I’m back! Let’s see, where did I leave you? Ah yes, after having spent a week exploring the Mediterranean (Click here in case you missed that post)– we changed course and headed North to the Beer capital of the world–Belgium. For what we considered our beercation.
First stop: Brugge*, Belgium (via Bruxelles)
*Brugge is the Flemish pronunciation and Bruges is the French.
Ok, let’s get to the good part. Fast forward past the train strike that started as soon as we arrived to our platform from the Bruxelles airport (FYI there are no direct flights to Brugge); don’t worry, the train finally came…now skip over the transfer that nearly didn’t happen due to the aforesaid train strike (imagine literally jumping onto your transfer with less than 1 second to go AND 2 weeks worth of luggage in hand…Thank God we are train station aficionados and found our platform without a moment’s hesitation..trust me there was no time for second guessing); ok…still keep fast forwarding past the local bus in Brugge that broke down on the way to our hotel… and STOP at Hotel Patritius. Whew.
And our hotel was absolutely charming…
Actually, now if I may rewind a bit… I had been to Brugge once before when I was studying abroad in Paris (eight years ago) and it was an incredible trip. It was the first time I had traveled by myself and may I just say… Brugge is just the loveliest little town. Everyone is friendly and speaks English, French, and Flemish (just in case your tri-lingual) and honestly you really don’t even need a map to get around. You can leisurely wander around the town for an hour or so and find your way back to where you started without even realizing it. Brugge just feels like home.
Having said that…my recollection of these said adventures wound up being a little hazy when trying to relive some of the experiences I had…. (me: Wait, I think I went down this street to find the best chocolate store, no wait–there was this amazing waffle truck at the end of a cobblestone street near a canal…I think) but with the help of my husband we came very close.
This square (Simon Stevinplein) was a favorite of mine upon my first trip to Brugge. On the weekends it transforms into a flea market and it was here that
my life was changed I had my first liege waffle.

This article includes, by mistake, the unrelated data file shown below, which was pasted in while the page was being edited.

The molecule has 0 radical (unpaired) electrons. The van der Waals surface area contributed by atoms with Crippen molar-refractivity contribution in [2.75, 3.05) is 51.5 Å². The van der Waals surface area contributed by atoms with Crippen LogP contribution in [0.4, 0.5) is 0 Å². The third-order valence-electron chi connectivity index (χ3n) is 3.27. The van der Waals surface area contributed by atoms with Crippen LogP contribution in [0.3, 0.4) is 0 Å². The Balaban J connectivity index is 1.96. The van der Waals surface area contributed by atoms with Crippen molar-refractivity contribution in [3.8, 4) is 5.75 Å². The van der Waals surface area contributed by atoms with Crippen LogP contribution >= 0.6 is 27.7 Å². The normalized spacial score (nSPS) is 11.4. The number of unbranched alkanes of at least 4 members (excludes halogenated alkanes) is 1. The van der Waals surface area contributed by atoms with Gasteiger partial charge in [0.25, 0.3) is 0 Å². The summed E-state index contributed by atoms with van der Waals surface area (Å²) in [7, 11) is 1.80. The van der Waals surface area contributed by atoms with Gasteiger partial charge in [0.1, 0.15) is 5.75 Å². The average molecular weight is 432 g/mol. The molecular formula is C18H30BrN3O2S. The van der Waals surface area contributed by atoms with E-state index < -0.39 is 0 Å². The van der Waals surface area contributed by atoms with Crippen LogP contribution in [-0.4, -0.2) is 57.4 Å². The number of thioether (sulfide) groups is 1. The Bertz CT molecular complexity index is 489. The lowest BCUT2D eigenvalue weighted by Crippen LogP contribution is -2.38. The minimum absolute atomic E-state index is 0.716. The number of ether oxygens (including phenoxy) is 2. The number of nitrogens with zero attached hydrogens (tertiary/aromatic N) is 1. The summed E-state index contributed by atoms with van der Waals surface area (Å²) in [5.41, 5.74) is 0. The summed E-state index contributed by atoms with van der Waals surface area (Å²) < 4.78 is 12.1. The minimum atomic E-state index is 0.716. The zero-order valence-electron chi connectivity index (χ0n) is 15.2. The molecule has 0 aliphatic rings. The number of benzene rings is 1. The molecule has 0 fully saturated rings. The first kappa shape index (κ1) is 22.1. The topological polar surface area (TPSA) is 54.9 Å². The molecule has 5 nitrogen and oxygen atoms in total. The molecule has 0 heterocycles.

There are a few restaurants located here and if it’s a beautiful day you most certainly should request to sit outside.
We had dinner on the square at Poules Moules. Probably the best mussels we’ve had. To begin our Belgium beercation I had the local brewery’s Straffe Hendrik tripel and my date tried the Orval Trappist.
After dinner we had a night cap at ‘t Brugs Beertje.
They have more than 300 Belgium beers to choose from. So one could easily never leave here…
We enjoyed the first of many lambics…I had the Cantillon Gueuze and the gentleman had the Brouwei Fonteine Oude Gueuze
De Hobbit is a few doors down from ‘t brugs beertje while we never made it here, it looked totally adorbs.
What can I say, I’m a sucker for Christmas lights.
Our hotel had a lovely spread each morning. It included your traditional European breakfast. We always try and stay at places with complimentary breakfast. It’s worth it in our books.
For our first full day in Brugge we set out early for the De Halve Maan Brewery
Hidden just around this cobblestone corner.
Look! It’s a beer pipeline!
De Halve Maan Brewery is in the final stages of completing an actual beer pipeline from the brewery in Brugge (founded in 1856) to it’s bottling facility right outside of the city.
The brewery is still run by the original family
This lovely copper contraption was the original cooling system for the wort. Back in 1856, copper was used as the heat exchanger to rapidly cool the wort. Today’s modern technology allows for fancy cooling tanks.
I think it makes for a lovely piece of art now.
Half way through the tour we were brought up to the roof deck for some panoramic views of the city.
In Brugge and In Love
Here ends the tour.
We came out of this little red door that opened into the courtyard. Naturally, we went straight for the bar.
We received our complimentary Brugse Zot on draft.
Blondes in Belgium.
We spent a good hour or so in the courtyard. Drinking.
Our next tasting was of the Straffe Hendrik triple and the Straffe Hendrik quad.
Afterwards we wandered through ‘chocolate row’ found on Katelijnestraat. And yes, you should absolutely go inside each and every chocolate shop. Trust me.
My favorite chocolate shop was Dumon. Their chocolates are tiny pieces of sophisticated art. They have two locations–we went to the newer store front which is in my favorite square Simon Stevinplein I mentioned earlier. I recommend walking north on chocolate row and ending at Dumon. It was the chocolate icing on the cake.
The shopping district begins right past the square, behind Dumon on Steenstraat which becomes Zuidzandstraat. Every other store is of lace and it’s fun to walk into each one and see what beautiful delicacies each one has.
After we finished shopping, we circled back to the Markt.
The Markt is really the heart of Brugge.